Annual inflation in the UK has reached its highest level since 1992, data showed on Wednesday, mounting pressure on the cost of living and the Bank of England to continue raising interest rates.
The consumer price index (CPI) rose to 5.5 percent in January from 5.4 percent in December, also a level not seen in nearly three decades, the Office for National Statistics said in a statement.
The percentage is now at its highest level since March 1992, the ONS added.
Prices have soared globally in the past year, largely due to rising energy prices, while consumers are also facing higher food costs as economies reopen after pandemic lockdowns.
“We understand the pressure people are facing with the cost of living,” UK Chancellor of the Exchequer Rishi Sunak said in response to Wednesday’s data.
“These are global challenges,” he added.
Annual inflation in the eurozone is at a record high of 5.1 percent, while the CPI in the United States hit 7.5 percent in January – the largest increase in nearly 40 years.
With global inflation peaking for decades, central banks are deciding how quickly to raise interest rates.
Earlier this month, the Bank of England raised its key interest rate for the second time in a row to curb inflation, which is rising faster than workers’ wage increases.
The BoE has forecast that Britain’s annual inflation rate will peak at 7.25 percent in April, well above its 2.0 percent target.
The latest “rise in CPI inflation… will put a little more pressure on the Bank of England to keep raising rates quickly,” said Paul Dales, the UK’s chief economist at Capital Economics.
Policymakers raised borrowing costs from an all-time low of 0.1 percent to 0.25 percent in December — their first tightening in more than three years.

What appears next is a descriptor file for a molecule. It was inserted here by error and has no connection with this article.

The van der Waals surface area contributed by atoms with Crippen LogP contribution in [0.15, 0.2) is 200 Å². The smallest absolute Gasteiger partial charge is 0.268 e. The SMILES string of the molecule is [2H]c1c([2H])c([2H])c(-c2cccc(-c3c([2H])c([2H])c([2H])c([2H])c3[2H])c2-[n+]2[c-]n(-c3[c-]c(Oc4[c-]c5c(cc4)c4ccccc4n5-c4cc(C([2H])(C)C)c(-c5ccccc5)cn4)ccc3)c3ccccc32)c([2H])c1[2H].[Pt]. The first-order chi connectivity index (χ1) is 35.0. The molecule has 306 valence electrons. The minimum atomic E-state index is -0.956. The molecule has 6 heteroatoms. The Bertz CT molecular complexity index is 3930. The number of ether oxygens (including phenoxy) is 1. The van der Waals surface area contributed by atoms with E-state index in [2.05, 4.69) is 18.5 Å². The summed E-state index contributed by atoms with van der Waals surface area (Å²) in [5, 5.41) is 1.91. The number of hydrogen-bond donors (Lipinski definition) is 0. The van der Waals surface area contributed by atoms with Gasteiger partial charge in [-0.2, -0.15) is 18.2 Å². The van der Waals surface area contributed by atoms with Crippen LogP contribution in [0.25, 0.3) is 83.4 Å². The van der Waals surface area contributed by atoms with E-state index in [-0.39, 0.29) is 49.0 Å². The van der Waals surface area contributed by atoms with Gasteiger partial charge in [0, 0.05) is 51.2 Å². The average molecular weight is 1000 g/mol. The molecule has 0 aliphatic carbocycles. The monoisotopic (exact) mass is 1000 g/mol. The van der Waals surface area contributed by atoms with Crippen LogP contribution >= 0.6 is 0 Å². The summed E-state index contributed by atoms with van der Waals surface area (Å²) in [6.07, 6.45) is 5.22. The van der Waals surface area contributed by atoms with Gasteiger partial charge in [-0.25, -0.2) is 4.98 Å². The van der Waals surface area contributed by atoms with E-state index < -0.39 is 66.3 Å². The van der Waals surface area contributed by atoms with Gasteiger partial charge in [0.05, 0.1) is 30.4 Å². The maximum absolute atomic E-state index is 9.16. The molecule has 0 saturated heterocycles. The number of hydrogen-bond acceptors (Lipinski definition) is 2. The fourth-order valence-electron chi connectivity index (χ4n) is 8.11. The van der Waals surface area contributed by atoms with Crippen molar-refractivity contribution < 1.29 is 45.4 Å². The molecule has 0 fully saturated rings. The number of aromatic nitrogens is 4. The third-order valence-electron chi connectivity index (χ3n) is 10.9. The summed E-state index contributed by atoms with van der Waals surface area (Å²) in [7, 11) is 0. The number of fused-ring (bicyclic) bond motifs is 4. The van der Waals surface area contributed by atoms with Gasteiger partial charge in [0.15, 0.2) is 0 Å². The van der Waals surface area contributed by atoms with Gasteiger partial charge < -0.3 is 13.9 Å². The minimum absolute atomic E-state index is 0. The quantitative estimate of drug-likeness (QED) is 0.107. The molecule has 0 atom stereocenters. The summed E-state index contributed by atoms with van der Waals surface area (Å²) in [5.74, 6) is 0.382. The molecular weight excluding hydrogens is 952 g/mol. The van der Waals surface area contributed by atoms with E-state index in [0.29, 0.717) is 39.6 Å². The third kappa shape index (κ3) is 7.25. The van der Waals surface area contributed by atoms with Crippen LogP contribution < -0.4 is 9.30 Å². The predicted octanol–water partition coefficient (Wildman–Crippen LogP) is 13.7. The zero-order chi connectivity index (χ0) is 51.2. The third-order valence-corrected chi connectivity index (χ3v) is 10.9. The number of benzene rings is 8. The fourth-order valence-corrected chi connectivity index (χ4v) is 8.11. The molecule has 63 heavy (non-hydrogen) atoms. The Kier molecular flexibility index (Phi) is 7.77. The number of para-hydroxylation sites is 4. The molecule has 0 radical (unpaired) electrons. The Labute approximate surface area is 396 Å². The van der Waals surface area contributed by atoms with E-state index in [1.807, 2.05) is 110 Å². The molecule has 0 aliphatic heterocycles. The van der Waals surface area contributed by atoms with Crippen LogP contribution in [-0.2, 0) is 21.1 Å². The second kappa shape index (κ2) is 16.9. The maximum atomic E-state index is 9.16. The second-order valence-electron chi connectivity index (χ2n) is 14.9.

They have increased it again this month to 0.5 percent.
With prices skyrocketing, Sunak unveiled a £9 billion ($12.2 billion, €10.7 billion) bailout package earlier this month targeting 28 million poorer and middle-income households.
However, this is likely to be offset by a rise in domestic energy bills and an increase in payroll taxes from April.
Victoria Scholar, head of investment at Interactive Investor, said that “markets need to brace for an aggressive tightening (BoE) cycle ahead, with the potential for much higher price levels in light of the energy price cap hike in April”.
Scholar also pointed to “the possibility of further supply restrictions if tensions between Russia and Ukraine flare up again”.
World oil prices hit their highest levels since 2014 this week, before cooling off as investors become increasingly concerned about energy supplies in the event of a war between major producer Russia and Ukraine.
As prices rise in the UK, hundreds of people protested in London and other cities on Saturday demanding government action to tackle the soaring cost of living.
One of the marches organized by The People’s Assembly went to Downing Street in London, where they called for the resignation of scandal-stricken Conservative Prime Minister Boris Johnson.
Similar demonstrations were held in several British cities, including Glasgow in Scotland, where a sign read “Freeze Prices Not the Poor”.
Many protesters’ banners mock Johnson for breaking down Downing Street celebrations amid a police investigation into whether the festivities were legal and have shaken his premiership.